Iraqi Prime Minister Haider al-Abadi issued a 7-article statement on Sunday, August 9th consisting of changes made in government ranks in line with realizing the demonstrators’ demands. Al-Abadi enjoyed the support of senior religious leaders in Iraq and the declaration of this reform package by al-Abadi was considered a political earthquake by the Iranian regime, showing Tehran was caught completely off guard.
1. Maliki is at the epicentre of these anti-corruption measures. The slogans chanted by the demonstrators, positions of political figures and the media propaganda in this regard shows that Maliki – being at the helm as prime minister for 8 years – was the main epicentre of government corruption pinpointed by the people.
2. Despite ostensibly supporting al-Abadi’s actions, Maliki is actually terrified of the upcoming consequences. The grant files concerning Maliki include embezzlement in Ministry of Electricity contracts, arms purchases from Russia, purchasing explosive-detecting devices, the 2014 budget, lands divided amongst his inner circle and 50,000 “ghost soldiers” in his military apparatus whose salaries were paid by the government.
3. Maliki is now in a very weak position following al-Abadi’s reforms. He participated in a ceremony held in al-Mothana Province commemorating the 1920 revolution and said, “Today, the government enjoys the support of senior religious figures, while previous government did not enjoy such support.” Maliki is saying don’t blame him for everything, and others were also involved in bringing about the status quo.
4. The Iranian regime’s ISNA news agency cited the Iraqi Supreme Judicial Council saying this body began interrogating Baha al-Araji, Deputy Prime Minister in Energy Affairs on charges of financial corruption. However, al-Araji has denied all charges in this regard.
5. In comparison to the first days of the recent demonstrations, Maliki’s name is being mentioned much more often as the main element behind the corruption. This subject has become a major part of the demonstrators’ slogans.
1. Danaie-Far, Iran’s ambassador in Baghdad, went to Najaf on Sunday, August 9th to meet with Muqtada Sadr, the representative of Grand Ayatollah Ali Sistani and the representative of Iranian supreme leader Ali Khamenei in Iraq. He asked them not to back al-Abadi’s measures. Sadr did not provide a firm answer, yet Baha al-Araji said in his press conference that they support al-Abadi’s decisions.
2. The important blow to the Iranian regime in this regard will be the elimination of Maliki as Tehran’s main element in Iraq.
3. One of the levers of pressure Iran may use against al-Abadi is pulling the Popular Mobilization Forces out of the battlefields against ISIS. The Iranian embassy’s evaluation is that since al-Abadi had sensed this threat he had a meeting with Brett McGurk, the U.S. deputy special presidential envoy for the global coalition to counter ISIS, prior to this decision. McGurk had assured him that Iran’s actions will have no impact on al-Abadi’s measures.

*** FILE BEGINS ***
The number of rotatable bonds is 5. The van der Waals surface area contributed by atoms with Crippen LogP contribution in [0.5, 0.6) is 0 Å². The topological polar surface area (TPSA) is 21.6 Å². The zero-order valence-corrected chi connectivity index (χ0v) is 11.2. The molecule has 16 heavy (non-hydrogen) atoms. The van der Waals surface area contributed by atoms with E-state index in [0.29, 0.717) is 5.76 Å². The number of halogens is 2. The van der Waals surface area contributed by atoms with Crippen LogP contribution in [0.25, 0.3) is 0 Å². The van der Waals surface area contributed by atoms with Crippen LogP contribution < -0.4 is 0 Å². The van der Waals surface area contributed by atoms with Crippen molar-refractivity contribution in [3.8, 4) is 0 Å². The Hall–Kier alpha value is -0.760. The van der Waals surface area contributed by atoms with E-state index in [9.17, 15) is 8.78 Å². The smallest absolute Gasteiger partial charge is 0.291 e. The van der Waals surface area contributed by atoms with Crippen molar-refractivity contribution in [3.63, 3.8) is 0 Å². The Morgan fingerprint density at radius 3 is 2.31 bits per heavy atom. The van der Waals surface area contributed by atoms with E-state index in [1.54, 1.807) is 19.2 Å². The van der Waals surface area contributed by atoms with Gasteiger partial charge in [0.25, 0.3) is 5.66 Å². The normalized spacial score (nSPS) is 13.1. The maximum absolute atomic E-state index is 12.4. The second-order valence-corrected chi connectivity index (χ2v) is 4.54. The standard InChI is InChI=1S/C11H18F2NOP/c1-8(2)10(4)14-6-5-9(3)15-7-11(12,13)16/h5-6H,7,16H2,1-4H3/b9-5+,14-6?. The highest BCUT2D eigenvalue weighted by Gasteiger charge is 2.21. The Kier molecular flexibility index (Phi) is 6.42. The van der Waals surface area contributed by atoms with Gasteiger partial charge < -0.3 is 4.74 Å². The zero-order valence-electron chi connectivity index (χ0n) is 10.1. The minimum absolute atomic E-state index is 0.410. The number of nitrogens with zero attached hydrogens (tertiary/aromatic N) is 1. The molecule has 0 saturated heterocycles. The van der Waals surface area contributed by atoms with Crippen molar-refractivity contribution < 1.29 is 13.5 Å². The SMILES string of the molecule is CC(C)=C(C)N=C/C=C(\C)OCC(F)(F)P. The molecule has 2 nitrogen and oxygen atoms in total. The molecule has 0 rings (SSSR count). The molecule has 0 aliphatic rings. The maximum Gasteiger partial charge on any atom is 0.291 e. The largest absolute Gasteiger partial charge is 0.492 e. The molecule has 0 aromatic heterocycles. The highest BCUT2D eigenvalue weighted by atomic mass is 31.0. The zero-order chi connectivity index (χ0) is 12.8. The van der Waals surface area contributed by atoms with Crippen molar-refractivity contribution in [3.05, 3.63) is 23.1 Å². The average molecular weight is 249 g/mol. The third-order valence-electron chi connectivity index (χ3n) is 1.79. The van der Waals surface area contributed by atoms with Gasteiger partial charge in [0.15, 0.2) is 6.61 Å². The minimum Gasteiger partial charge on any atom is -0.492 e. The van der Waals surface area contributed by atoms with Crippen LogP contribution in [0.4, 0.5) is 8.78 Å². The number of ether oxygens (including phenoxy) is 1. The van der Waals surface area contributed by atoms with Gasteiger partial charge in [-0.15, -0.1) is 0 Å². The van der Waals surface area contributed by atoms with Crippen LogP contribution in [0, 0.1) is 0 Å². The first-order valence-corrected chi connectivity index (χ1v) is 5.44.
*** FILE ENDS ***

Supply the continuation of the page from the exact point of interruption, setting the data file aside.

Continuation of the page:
4. The NINA news agency in Iraq wired the stance taken by Firuzabadi, Iran’s armed forces chief of staff supporting al-Abadi’s measures. “The Iraqi people must be aware of various mistakes, invitation to rally invoked by specific and maybe non-Islamic groups, bombing electricity lines from Iran to Iraq and other destructive attacks,” he said.
5. There have been no news reports in Iraqi media, however, ISNA reported PMF deputy Abu Mahdi al-Mohandess and Badr Organization Secretary-General Hadi al-Ameri met with Ayatollah Sistani and discussed their perspectives on how to direct the PMF.
6. Other than Firuzabadi, no other regime official have made any remarks about al-Abadi’s reforms, and until 7 August 2015, the Iranian regime’s news media outlets had remained neutral and only broadcasted short reports. However, from this day forward it has begun depicting a picture through its media outlets that Abadi’s reforms will not be as easy it may seem.
7. Iran is completely confused and has yet to make a specific and public stance on the recent political developments in Iraq. However, in seems it has welcomed this step, while behind the scenes it seeks to make al-Abadi’s reforms futile in the Parliament, and in the media it is has been emphasizing on the difficulty of such measures.
Practical Reform Measures Following al-Abadi’s Amendment
1. Various measures have been seen from other government apparatus following the elimination of the vice president and deputy prime minister posts. According to Article 4 of the Prime Minister’s 7-point plan, the Foreign Ministry has fired five ambassadors and a number of director generals.
2. The Iraqi Ministry of Electricity has referred 49 officers, including senior generals, lieutenant generals and brigadier generals to the Inspections Branch of this ministry.
3. In line with changes and a decrease in spending, the Municipalities and Housing & Resettlement have combined under one ministry.
4. People are demonstrating and chanting for change in the judiciary branch, referring to judiciary chief Mad’hat Mahmoud by name.
5. There is still no sign of al-Abadi continuing his measures. However, demonstrators and political factions are calling on him to carry out deep-rooted steps. This is a clear reference to the arrest and prosecution of Maliki.